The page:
Oil producer ConocoPhillips said on Monday it expects to return 16% more capital to shareholders next year, and added a new variable return of cash to its plans, underscoring the energy industry’s focus on shareholder returns over spending.
Oil and gas companies have either raised their dividends or announced share buybacks, even as crude price are up about 38% this year, as they keep their pledges to hold output flat, a marked departure from previous boom cycles.
ConocoPhillips also forecast average production of about 1.8 million barrels of oil equivalent per day in 2022, a low-single-digit percentage growth from 2021.
The forecast from the largest U.S. independent oil producer comes after it made two sizable acquisitions this year in the heart of the U.S. shale industry—a $9.5 billion deal to buy Royal Dutch Shell’s Permian Basin assets and a $9.7 billion transaction for Concho Resources Inc.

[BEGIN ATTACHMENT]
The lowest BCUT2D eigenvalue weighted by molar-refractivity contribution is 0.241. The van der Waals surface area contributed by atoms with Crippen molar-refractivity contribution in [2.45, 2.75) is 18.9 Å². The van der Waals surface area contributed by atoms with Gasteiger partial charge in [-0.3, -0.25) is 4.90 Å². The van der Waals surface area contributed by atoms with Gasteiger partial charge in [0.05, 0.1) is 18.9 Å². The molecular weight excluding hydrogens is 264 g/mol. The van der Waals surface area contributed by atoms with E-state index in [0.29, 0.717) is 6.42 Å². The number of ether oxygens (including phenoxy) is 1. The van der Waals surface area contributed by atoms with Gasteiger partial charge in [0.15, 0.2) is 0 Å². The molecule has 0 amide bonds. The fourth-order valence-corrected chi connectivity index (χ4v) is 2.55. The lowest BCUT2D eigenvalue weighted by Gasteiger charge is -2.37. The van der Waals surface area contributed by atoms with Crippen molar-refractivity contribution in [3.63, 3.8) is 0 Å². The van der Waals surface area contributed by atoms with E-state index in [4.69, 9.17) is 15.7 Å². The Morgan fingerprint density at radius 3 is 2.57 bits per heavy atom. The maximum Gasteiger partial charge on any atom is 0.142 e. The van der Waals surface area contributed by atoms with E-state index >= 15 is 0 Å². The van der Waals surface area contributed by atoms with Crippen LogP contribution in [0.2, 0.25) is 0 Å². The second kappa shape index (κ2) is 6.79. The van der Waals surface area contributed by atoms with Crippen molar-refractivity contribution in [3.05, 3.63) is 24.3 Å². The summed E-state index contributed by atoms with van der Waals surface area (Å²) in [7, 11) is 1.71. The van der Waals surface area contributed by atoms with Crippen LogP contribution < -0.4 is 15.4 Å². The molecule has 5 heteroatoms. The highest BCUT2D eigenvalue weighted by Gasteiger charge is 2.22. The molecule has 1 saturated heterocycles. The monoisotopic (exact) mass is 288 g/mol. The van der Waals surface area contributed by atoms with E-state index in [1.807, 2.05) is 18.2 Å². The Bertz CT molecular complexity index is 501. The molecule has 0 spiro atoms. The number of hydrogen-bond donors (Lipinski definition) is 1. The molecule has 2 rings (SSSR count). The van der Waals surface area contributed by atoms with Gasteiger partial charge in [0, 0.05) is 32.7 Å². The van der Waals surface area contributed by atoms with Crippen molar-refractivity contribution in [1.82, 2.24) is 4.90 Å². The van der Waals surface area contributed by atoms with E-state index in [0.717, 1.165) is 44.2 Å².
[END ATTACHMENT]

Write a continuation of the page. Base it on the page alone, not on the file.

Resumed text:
ConocoPhillips said it expects to return capital of about $7 billion to shareholders next year, and added its first variable return of cash of 20 cents per share would be paid on Jan. 14.
That would be on top of about $2.4 billion the company plans to pay in ordinary dividends and share repurchases of about $3.5 billion.
The company also projected capital expenditure of about $7.2 billion in 2022. It had forecast annual capital expenditures of $8 billion, as part of a 10-year plan it announced in September.
The planned capital expenditure includes $200 million for projects that would reduce the company’s emissions from its direct operations and from the power it uses.
Truist Securities analyst Neal Dingmann called the news “quite positive”, saying the new return structure and tepid production growth are what investors have been calling for.
ConocoPhillips shares rose 2.2% to $72.63 amid a broader rise in crude prices.